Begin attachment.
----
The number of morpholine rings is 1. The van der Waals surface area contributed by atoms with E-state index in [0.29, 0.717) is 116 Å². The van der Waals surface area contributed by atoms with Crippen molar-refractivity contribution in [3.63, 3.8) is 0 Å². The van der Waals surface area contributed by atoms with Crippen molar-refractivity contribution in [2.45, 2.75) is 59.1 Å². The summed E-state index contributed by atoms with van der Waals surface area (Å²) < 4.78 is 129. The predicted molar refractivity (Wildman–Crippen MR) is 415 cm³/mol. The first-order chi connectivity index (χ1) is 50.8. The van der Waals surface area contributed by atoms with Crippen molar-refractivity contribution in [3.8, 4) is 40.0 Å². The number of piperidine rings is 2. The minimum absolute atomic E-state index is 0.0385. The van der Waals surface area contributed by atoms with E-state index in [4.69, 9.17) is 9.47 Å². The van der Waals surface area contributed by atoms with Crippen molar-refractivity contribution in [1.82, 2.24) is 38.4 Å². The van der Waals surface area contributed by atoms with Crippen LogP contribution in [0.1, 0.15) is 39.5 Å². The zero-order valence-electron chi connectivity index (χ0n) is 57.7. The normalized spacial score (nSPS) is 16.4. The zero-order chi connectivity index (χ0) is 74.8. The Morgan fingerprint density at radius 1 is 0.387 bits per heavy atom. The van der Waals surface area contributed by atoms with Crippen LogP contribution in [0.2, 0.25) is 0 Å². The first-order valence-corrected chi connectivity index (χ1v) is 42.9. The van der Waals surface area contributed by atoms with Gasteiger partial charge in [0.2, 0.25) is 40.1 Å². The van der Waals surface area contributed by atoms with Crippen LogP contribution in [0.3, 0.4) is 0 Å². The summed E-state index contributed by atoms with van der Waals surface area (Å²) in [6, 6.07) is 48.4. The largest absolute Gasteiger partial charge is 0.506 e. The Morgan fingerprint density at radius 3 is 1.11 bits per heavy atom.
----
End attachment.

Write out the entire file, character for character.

The number of morpholine rings is 1. The van der Waals surface area contributed by atoms with E-state index in [0.29, 0.717) is 116 Å². The van der Waals surface area contributed by atoms with Crippen molar-refractivity contribution in [3.63, 3.8) is 0 Å². The van der Waals surface area contributed by atoms with Crippen molar-refractivity contribution in [2.45, 2.75) is 59.1 Å². The summed E-state index contributed by atoms with van der Waals surface area (Å²) < 4.78 is 129. The predicted molar refractivity (Wildman–Crippen MR) is 415 cm³/mol. The first-order chi connectivity index (χ1) is 50.8. The van der Waals surface area contributed by atoms with Crippen molar-refractivity contribution in [3.8, 4) is 40.0 Å². The number of piperidine rings is 2. The minimum absolute atomic E-state index is 0.0385. The van der Waals surface area contributed by atoms with E-state index in [4.69, 9.17) is 9.47 Å². The van der Waals surface area contributed by atoms with Crippen molar-refractivity contribution in [1.82, 2.24) is 38.4 Å². The van der Waals surface area contributed by atoms with Crippen LogP contribution in [0.1, 0.15) is 39.5 Å². The zero-order valence-electron chi connectivity index (χ0n) is 57.7. The normalized spacial score (nSPS) is 16.4. The zero-order chi connectivity index (χ0) is 74.8. The Morgan fingerprint density at radius 1 is 0.387 bits per heavy atom. The van der Waals surface area contributed by atoms with Crippen LogP contribution in [0.2, 0.25) is 0 Å². The first-order valence-corrected chi connectivity index (χ1v) is 42.9. The van der Waals surface area contributed by atoms with Gasteiger partial charge in [0.2, 0.25) is 40.1 Å². The van der Waals surface area contributed by atoms with Crippen LogP contribution in [0.3, 0.4) is 0 Å². The summed E-state index contributed by atoms with van der Waals surface area (Å²) in [6, 6.07) is 48.4. The largest absolute Gasteiger partial charge is 0.506 e. The Morgan fingerprint density at radius 3 is 1.11 bits per heavy atom.